I usually answer 1. e4 with the Sicilian, then after 2. Nf3 I play 2...d6 hoping for a Najdorf or other open Sicilian lines. I have quite a hard time though with slow set up like 3. Bc4 followed by d3 and Nf3 (not necessarily in this order). I tend to lose against these set up (I just find them boring). What plan would you recommend for Black? I feel like refusing to play d4 early in the game should be punished but I don't see how. Thanks in advance!

  • 2
    Do you mean that you play 2... d6? Because that's how you enter a Najdorf. 3. Bc4 is quite terrible against 2... e6 as the bishop is on a useless diagonal. Against 2... d6 it's marginally better.
    – Cleveland
    Sep 9, 2017 at 18:22
  • Yes, it was typo
    – loukios
    Sep 9, 2017 at 18:28
  • 1
    I was writing an answer for the closed Sicilian, and then I see that you say Bf4 without d3 first. Is that supposed to be Bc4? Sep 9, 2017 at 18:31
  • Damn, I've made typos all over the place!
    – loukios
    Sep 9, 2017 at 18:33
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    @Cleveland "Against 2... d6 it's marginally better..." I wouldn't say it is a marginal line against 2...d6 - there is a whole bunch of theory about it and if Black doesn't know what they are doing they can easily collapse (there are at least 3-4 different thematic sacrifices on e6 that win the game for White unless you know your theory pretty well as Black).
    – gented
    Sep 10, 2017 at 10:46

3 Answers 3


I don't think that 3.Bc4 is so bad that Black should get an advantage. I believe that Adams played it several times with decent results, and it's not the worst way to avoid deep theory. But Black has easy equality. You can play ..a6 (to which he will usually play a4) and ..e6. What then is that Bishop doing? Having played against it once or twice I agree that it's boring but there is not much you can do about it.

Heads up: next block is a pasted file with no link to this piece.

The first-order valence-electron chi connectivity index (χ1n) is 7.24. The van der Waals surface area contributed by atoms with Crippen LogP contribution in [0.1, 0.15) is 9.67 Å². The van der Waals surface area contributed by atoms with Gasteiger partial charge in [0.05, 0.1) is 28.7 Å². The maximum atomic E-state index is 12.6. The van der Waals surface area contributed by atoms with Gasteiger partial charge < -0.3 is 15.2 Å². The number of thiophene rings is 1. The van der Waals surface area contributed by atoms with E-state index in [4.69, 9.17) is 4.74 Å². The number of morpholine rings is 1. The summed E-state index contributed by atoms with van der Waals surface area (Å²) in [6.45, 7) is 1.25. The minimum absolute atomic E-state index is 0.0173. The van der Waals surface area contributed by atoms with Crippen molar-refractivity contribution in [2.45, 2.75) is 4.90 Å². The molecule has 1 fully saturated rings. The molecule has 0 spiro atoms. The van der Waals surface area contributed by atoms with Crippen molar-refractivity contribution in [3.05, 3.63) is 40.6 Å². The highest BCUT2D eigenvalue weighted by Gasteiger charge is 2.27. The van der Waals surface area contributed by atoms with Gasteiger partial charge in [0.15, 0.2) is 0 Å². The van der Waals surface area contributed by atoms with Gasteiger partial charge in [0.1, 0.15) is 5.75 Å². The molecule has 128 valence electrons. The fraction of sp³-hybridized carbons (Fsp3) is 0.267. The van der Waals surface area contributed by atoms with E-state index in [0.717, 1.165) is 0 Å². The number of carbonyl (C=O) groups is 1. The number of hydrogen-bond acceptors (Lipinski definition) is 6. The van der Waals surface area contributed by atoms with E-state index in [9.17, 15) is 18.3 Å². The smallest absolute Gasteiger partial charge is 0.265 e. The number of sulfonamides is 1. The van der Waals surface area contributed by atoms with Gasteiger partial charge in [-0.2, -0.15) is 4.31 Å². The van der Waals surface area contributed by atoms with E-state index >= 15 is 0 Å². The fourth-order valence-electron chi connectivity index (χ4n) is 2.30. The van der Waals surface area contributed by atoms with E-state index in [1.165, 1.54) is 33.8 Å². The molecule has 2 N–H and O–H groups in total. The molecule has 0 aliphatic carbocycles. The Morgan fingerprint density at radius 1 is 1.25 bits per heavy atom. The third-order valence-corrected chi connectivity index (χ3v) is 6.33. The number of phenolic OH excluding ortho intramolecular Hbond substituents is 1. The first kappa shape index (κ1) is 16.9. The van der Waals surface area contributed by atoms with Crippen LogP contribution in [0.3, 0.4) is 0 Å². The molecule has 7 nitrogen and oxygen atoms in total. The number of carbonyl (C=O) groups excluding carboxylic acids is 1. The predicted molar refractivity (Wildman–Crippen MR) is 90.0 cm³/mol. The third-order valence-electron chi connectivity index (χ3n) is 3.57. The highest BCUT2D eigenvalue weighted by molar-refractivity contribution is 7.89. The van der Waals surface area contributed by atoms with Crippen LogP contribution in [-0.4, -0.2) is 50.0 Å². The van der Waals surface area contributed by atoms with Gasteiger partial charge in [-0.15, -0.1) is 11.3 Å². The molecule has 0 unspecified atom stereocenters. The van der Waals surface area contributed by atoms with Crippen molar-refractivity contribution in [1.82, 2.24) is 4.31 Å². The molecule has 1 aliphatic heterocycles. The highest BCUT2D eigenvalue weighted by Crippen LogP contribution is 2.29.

There's unfortunately no way to immediately punish this kind of play - it just leads to a slow Sicilian setup. Here are a few ways you can play against it (after the move 3. Bc4):

  • e6, Nf6, Be7, 0-0, Nc6, a6. Now you have a few plans, but the main one is to push ...d5. If White plays Bg5 to prevent this (since now your Nf6 is under attack), you just complete your development with Bd7 and Qb6. It seems hard for you to do much, but remember that you are always poised to strike in the center should White move a piece away. You could also prepare the move: Nd4.

  • Dark squared strategy: Nf6, Nc6, Bg4, g6, Bg7, 0-0. The point of this setup is to control the central dark squares. Nc6 and Bg7 control e5 and d4, while Bg4's role is to take out Nf3 (White's main defender of these squares). Your plan would be to try and push b5 (Rb8, a6, etc) and also play Nd7 (opening up Bg7). This kind of position seems easier to play than the above line, but it is also easier for White to execute a plan.

Those two setups are the main ones. An important note: If you're a Najdorf player, do not play Nc6 until White has committed his pawn to d3. If you play Nc6 too early, White could play d4 in one go. Now you're stuck in an open Sicilian line with your Knight on c6 (normally in the Najdorf the Knight is better suited on d7).

This kind of game with 3. Bc4 can be quite boring to play, but at least you aren't required to memorize 20 moves of theory like in the 6. Bg5 main lines :)


There are a couple antidotes to non-open Sicilians. 1. lock down on the dark long-diagonal 'typically with fianchetto' and often sinking a knight in on d4; combined with queenside expansion or 2. try to get d5 in; this is a strategic goal in most Sicilians and with the Bishop on c4 to tempo against White doesn't have the e4-e5 response.

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